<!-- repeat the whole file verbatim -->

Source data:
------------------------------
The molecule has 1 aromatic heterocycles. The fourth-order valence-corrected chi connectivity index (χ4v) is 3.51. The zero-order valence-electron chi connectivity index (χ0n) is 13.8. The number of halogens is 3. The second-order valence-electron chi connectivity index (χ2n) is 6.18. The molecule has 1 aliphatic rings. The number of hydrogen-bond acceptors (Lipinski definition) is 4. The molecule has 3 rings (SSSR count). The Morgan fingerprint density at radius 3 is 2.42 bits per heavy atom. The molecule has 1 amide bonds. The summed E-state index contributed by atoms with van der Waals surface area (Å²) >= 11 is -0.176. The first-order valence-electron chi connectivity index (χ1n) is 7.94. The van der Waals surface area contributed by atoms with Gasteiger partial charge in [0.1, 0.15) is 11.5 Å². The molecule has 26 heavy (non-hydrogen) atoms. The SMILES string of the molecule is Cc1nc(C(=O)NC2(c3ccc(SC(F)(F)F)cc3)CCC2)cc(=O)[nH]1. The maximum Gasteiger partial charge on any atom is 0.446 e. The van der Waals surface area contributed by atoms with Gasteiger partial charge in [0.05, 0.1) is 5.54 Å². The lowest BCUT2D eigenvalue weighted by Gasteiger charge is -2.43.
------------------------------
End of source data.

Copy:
The molecule has 1 aromatic heterocycles. The fourth-order valence-corrected chi connectivity index (χ4v) is 3.51. The zero-order valence-electron chi connectivity index (χ0n) is 13.8. The number of halogens is 3. The second-order valence-electron chi connectivity index (χ2n) is 6.18. The molecule has 1 aliphatic rings. The number of hydrogen-bond acceptors (Lipinski definition) is 4. The molecule has 3 rings (SSSR count). The Morgan fingerprint density at radius 3 is 2.42 bits per heavy atom. The molecule has 1 amide bonds. The summed E-state index contributed by atoms with van der Waals surface area (Å²) >= 11 is -0.176. The first-order valence-electron chi connectivity index (χ1n) is 7.94. The van der Waals surface area contributed by atoms with Gasteiger partial charge in [0.1, 0.15) is 11.5 Å². The molecule has 26 heavy (non-hydrogen) atoms. The SMILES string of the molecule is Cc1nc(C(=O)NC2(c3ccc(SC(F)(F)F)cc3)CCC2)cc(=O)[nH]1. The maximum Gasteiger partial charge on any atom is 0.446 e. The van der Waals surface area contributed by atoms with Gasteiger partial charge in [0.05, 0.1) is 5.54 Å². The lowest BCUT2D eigenvalue weighted by Gasteiger charge is -2.43.